As constituents in the Moruga/Tableland constituency expressed their frustration with the area’s inconsistent water supply and bad roads, their elected officials engaged in a war of words with Minister of Works and Transport Rohan Sinanan and his ministry.
On Tuesday morning, Hindustan, New Grant residents burned tyres and other debris.
It was the second day of protest in the Moruga/Tableland constituency after residents in several parts of Barrackpore did the same on Monday.
Although Moruga/Tableland MP Michelle Benjamin joined Tuesday’s protest as a show of support, Newsday was unable to get a comment from her.
But in a media release on Tuesday, she took aim at the Ministry of Works and Transport.
The ministry had lambasted Monday’s protest as being “counterproductive, irresponsible and unpatriotic.”
The ministry claimed the fire started during protest caused $375,000 in road damage and warned protestors that police investigations were underway.
In her release, Benjamin said, “I take note of yesterday’s (Monday’s) threat of legal action by the Ministry of Works and Transport (MOWT) against residents of the Moruga/Tableland Constituency for exercising their right to civil protest.
“I await the MOWT’s similar action against the residents of Beetham Gardens for their numerous occasions of fiery and violent protest.”
Benjamin also questioned how the ministry was able to calculate the cost of damage caused by the protest as she claimed no ministry official visited the scene, and that it takes longer to make such assessments.
“I assert that while the MOWT propagates misdirection and attempts to downcry the citizens of Moruga/Tableland, hundreds of my constituents went to sleep last night with no water in their pipes, and thousands more will traverse dangerous, dilapidated roads today.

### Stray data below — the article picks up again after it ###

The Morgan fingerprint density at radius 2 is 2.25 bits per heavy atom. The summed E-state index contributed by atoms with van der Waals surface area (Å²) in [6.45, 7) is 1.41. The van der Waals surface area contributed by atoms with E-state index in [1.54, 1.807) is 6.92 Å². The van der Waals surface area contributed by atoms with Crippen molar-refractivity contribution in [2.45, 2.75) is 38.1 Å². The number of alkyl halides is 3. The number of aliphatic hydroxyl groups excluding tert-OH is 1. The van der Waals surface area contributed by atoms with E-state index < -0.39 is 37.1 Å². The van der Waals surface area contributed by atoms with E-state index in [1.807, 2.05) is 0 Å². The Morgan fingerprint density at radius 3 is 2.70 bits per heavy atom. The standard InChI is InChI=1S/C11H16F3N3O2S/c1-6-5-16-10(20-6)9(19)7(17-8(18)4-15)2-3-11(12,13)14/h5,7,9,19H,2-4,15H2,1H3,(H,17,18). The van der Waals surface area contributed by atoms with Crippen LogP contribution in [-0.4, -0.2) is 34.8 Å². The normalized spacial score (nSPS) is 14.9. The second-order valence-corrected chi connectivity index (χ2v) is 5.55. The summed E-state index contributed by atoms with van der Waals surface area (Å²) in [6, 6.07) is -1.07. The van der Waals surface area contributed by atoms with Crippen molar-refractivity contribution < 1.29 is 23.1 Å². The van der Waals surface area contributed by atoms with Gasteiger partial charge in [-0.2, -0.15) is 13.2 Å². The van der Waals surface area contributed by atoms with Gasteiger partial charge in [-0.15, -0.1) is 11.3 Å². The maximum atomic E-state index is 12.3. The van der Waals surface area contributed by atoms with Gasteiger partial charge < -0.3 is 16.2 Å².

“Let us call the MOWT’s response what it really is – a direct attempt by the Government to suppress the collective will of the masses.”
Oropouche East MP Dr Roodal Moonilal chimed into the fray by calling the ministry’s release, and Sinanan “callous and malicious.”
In a release on Tuesday, Moonilal demanded that Sinanan apologise publicly to the protesters.
“Residents of Barrackpore, like those of most rural communities in Trinidad and Tobago, have seen their roads crumble under the failed PNM regime, and have been met with stony indifference and arrogance from the authorities.
“Roads and bridges are in a disastrous state and require urgent intervention, not the arrogance and conceit of the failed Minister of Works and Transport.”
Not to be left out, Naparima MP Rodney Charles also released a statement on Tuesday.
Charles said the ministry’s response was an example of the government being “out of touch with reality and disconnected from citizens’ hardships.”
Criticising Sinanan, Charles said, “What he failed to acknowledge is that if he did his job in the first place, constituents would not have felt hopeless enough to protest with such fervour.
“It is shameful that after hearing the cries of anger and frustration from constituents yesterday, Minister Sinanan had the audacity to call citizens unpatriotic and threaten legal action for their last-ditch effort to be heard after years of neglect.”
Contacted by Newsday for comment, Sinanan said he would not be making an apology as neither Moonilal nor Charles had the authority to call for one.
“I don’t think my appointment (as a minister) was made by either Mr Moonilal or Charles so I don’t think they can call for me to make an apology.”
Sinanan sent Newsday a video which allegedly showed a policeman attempting to stop Benjamin from adding a tyre to the fire in Tuesday’s protest.
Sinanan asked if Moonilal and Charles would be demanding an apology from Benjamin too.
“I want to ask Mr Moonilal and Mr Charles if Benjamin should apologise to the country for her behaviour. They don’t have the moral authority to ask me to apologise.”
He said if Moonilal and Charles endorsed Benjamin’s participation in Tuesday’s protest, then they should reflect on their judgment.